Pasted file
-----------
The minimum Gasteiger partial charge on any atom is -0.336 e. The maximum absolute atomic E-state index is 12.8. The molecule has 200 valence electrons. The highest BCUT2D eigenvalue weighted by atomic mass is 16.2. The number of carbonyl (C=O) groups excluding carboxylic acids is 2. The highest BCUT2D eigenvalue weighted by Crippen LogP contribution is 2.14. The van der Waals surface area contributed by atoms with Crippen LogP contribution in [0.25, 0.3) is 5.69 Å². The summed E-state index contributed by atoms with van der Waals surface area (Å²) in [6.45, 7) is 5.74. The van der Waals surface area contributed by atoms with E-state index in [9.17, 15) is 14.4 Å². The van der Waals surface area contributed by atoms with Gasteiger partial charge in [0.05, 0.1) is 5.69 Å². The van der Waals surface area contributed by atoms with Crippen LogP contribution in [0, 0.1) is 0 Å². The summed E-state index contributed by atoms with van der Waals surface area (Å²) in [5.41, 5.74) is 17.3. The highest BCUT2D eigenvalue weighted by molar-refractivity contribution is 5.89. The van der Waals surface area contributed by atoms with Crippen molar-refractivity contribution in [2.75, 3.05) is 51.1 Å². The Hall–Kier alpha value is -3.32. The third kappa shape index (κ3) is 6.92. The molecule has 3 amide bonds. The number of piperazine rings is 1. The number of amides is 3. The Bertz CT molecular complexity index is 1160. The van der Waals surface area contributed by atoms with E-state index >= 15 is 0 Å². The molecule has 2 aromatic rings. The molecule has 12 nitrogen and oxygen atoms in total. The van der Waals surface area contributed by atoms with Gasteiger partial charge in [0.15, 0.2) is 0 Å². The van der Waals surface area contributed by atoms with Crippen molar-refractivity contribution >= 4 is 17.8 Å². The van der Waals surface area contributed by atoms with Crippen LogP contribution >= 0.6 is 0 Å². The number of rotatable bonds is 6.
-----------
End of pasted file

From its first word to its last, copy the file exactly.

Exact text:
The minimum Gasteiger partial charge on any atom is -0.336 e. The maximum absolute atomic E-state index is 12.8. The molecule has 200 valence electrons. The highest BCUT2D eigenvalue weighted by atomic mass is 16.2. The number of carbonyl (C=O) groups excluding carboxylic acids is 2. The highest BCUT2D eigenvalue weighted by Crippen LogP contribution is 2.14. The van der Waals surface area contributed by atoms with Crippen LogP contribution in [0.25, 0.3) is 5.69 Å². The summed E-state index contributed by atoms with van der Waals surface area (Å²) in [6.45, 7) is 5.74. The van der Waals surface area contributed by atoms with E-state index in [9.17, 15) is 14.4 Å². The van der Waals surface area contributed by atoms with Gasteiger partial charge in [0.05, 0.1) is 5.69 Å². The van der Waals surface area contributed by atoms with Crippen LogP contribution in [0, 0.1) is 0 Å². The summed E-state index contributed by atoms with van der Waals surface area (Å²) in [5.41, 5.74) is 17.3. The highest BCUT2D eigenvalue weighted by molar-refractivity contribution is 5.89. The van der Waals surface area contributed by atoms with Crippen molar-refractivity contribution in [2.75, 3.05) is 51.1 Å². The Hall–Kier alpha value is -3.32. The third kappa shape index (κ3) is 6.92. The molecule has 3 amide bonds. The number of piperazine rings is 1. The number of amides is 3. The Bertz CT molecular complexity index is 1160. The van der Waals surface area contributed by atoms with E-state index >= 15 is 0 Å². The molecule has 2 aromatic rings. The molecule has 12 nitrogen and oxygen atoms in total. The van der Waals surface area contributed by atoms with Gasteiger partial charge in [0.15, 0.2) is 0 Å². The van der Waals surface area contributed by atoms with Crippen molar-refractivity contribution >= 4 is 17.8 Å². The van der Waals surface area contributed by atoms with Crippen LogP contribution >= 0.6 is 0 Å². The number of rotatable bonds is 6.